This theme not only has a strong focus on fundamental understanding and quantification of natural hazards but also on reducing their societal impacts. Collectively we study a variety of natural hazards and their individual or cascading impacts. This includes approaches such as elucidating earthquake source processes; understanding pre-eruptive changes in magmatic storage regions likely to trigger volcanic eruptions; causal analysis of changes in European wind speed trends; the impact of polar storms on ocean circulation; tidal bore analysis and causes and consequences of changes in sedimentation regime in flash floods.
Many of our research processes also provide training in the development of approaches to forecasting and assessing hazards. This includes methods to map earthquake clusters for seismic hazard assessment; uncertainty modelling in flood risk forecasting and weather forecasting; and stochastic hydrology. We furthermore conduct research on the understanding of palaeo-oceanographic and palaeo-climatological events that have relevance to society, for example through understanding likely future sea-level change rates or mega-flood events.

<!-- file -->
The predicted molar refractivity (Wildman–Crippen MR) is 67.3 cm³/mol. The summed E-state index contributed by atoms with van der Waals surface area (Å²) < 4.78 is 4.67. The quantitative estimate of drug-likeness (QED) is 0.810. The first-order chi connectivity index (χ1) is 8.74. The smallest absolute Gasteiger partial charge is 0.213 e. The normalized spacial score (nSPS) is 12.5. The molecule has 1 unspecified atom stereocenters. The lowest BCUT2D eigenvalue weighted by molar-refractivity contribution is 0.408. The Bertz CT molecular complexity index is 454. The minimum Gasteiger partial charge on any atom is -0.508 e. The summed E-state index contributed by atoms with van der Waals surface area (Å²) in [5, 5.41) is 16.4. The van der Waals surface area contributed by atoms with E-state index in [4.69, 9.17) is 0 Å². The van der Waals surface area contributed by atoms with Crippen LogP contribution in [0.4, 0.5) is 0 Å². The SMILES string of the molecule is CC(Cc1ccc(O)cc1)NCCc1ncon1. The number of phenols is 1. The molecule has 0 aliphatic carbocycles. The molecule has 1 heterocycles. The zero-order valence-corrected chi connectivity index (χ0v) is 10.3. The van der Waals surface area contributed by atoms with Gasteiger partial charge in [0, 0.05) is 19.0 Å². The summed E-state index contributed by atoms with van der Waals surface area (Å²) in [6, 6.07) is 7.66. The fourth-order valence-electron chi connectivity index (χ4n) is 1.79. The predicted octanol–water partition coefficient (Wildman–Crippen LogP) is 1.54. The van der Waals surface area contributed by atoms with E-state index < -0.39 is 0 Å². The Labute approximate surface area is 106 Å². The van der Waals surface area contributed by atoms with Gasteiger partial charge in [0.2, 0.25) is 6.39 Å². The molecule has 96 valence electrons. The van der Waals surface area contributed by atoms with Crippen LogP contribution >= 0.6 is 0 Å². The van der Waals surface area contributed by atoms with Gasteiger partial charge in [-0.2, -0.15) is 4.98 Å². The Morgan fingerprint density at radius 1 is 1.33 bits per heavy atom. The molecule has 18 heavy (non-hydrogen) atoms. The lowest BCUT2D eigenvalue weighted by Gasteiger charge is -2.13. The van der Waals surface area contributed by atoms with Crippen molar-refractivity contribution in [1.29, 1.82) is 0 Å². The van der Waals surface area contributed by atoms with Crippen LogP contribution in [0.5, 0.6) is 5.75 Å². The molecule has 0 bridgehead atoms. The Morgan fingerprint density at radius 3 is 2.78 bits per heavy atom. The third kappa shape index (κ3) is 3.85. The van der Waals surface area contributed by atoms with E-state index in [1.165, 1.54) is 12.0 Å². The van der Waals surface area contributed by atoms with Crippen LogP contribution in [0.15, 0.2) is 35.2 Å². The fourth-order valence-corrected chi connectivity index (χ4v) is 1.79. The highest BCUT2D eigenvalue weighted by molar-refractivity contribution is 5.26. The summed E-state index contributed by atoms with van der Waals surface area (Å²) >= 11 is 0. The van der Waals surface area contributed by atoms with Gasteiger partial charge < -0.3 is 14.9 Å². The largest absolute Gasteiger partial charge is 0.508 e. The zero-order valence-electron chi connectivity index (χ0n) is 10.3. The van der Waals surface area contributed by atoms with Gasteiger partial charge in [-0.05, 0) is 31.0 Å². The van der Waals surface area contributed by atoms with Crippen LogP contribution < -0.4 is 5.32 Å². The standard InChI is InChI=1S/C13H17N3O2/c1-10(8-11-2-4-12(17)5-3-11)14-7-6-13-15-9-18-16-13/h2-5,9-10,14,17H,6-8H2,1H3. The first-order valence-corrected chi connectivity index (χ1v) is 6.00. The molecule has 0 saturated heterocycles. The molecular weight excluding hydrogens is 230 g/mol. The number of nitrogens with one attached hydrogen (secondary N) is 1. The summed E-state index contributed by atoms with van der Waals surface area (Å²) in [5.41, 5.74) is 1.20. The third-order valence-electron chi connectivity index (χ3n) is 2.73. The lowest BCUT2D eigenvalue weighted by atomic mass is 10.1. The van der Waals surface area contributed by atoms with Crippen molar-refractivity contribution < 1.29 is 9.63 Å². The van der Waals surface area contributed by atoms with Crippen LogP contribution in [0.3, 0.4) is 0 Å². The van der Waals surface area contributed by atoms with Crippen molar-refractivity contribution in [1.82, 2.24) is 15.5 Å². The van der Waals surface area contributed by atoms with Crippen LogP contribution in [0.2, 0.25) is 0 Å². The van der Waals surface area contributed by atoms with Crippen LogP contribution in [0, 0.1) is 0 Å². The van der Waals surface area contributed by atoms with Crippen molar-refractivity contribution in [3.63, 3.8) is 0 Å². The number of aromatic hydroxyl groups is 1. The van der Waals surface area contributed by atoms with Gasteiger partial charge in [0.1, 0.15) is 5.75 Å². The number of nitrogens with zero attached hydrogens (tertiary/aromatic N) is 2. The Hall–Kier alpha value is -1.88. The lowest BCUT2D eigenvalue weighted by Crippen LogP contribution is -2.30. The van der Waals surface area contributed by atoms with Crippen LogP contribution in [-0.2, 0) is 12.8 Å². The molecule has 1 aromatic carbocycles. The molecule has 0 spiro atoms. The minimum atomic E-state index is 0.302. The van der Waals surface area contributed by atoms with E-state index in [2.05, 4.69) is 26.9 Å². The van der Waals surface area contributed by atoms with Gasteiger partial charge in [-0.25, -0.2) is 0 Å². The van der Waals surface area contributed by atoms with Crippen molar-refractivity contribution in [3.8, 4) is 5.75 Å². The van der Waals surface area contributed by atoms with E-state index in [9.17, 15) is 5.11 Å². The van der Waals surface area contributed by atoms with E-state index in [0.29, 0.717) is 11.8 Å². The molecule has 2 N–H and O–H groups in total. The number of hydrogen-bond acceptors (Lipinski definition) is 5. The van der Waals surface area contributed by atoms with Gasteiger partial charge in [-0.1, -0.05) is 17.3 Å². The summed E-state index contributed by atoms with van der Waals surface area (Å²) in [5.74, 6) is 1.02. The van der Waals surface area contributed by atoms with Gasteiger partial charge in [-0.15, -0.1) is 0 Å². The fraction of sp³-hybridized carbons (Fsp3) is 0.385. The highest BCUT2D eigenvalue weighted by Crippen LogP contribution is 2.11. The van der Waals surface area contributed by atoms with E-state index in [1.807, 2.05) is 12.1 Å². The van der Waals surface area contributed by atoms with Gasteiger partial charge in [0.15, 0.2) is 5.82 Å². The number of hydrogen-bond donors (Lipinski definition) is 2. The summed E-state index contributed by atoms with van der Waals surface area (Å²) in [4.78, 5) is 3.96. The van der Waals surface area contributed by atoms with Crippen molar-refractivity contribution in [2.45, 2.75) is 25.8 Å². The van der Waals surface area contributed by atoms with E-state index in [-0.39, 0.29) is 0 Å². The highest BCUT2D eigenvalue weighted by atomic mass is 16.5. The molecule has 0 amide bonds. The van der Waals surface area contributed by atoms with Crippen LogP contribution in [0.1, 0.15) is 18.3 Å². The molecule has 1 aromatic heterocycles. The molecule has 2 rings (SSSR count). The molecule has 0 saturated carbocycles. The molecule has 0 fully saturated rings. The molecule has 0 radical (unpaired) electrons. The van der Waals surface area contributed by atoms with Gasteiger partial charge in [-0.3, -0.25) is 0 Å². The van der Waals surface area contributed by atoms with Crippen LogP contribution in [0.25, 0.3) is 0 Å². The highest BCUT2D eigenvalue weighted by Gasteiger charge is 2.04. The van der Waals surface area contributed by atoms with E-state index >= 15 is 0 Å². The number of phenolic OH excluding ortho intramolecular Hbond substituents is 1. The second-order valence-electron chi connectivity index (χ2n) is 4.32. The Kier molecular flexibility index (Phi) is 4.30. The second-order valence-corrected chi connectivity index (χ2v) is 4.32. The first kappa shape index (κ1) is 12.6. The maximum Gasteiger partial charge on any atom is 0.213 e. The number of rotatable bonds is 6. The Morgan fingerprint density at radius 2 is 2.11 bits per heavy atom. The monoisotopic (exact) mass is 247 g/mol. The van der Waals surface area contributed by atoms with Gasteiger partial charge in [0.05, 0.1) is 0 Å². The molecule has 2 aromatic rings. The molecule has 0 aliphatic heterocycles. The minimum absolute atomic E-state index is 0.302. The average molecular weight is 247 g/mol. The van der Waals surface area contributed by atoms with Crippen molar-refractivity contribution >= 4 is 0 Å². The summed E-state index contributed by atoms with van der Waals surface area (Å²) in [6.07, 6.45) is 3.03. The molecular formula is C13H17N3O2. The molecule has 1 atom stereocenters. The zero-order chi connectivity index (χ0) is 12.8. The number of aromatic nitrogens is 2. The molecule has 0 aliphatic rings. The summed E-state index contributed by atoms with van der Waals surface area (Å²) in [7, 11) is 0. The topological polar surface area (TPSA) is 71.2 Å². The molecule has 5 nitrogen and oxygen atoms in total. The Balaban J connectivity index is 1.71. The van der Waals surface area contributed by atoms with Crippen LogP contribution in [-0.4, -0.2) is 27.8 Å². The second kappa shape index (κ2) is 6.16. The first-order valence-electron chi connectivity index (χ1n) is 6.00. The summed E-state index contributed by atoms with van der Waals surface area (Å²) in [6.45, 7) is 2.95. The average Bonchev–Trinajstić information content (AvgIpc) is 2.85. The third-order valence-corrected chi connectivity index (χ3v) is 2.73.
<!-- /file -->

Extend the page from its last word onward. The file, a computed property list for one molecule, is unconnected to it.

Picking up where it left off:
EnvEast research is well known for exploring the linkage between understanding physical threat and reducing impact in the surrounding population. Work on participation and engagement is also pioneering new forms of science-society interaction in radioactive waste and catchment management. Understanding the vulnerability and responses of people and society to natural hazards is a key focal point, with emphasis on how hydro-meteorological and geophysical extreme events impact on the livelihoods of the poor in developing countries, with a strong track record in this field working for agencies such as the Department for International Development, United Nations Development Programme, and the European Commission.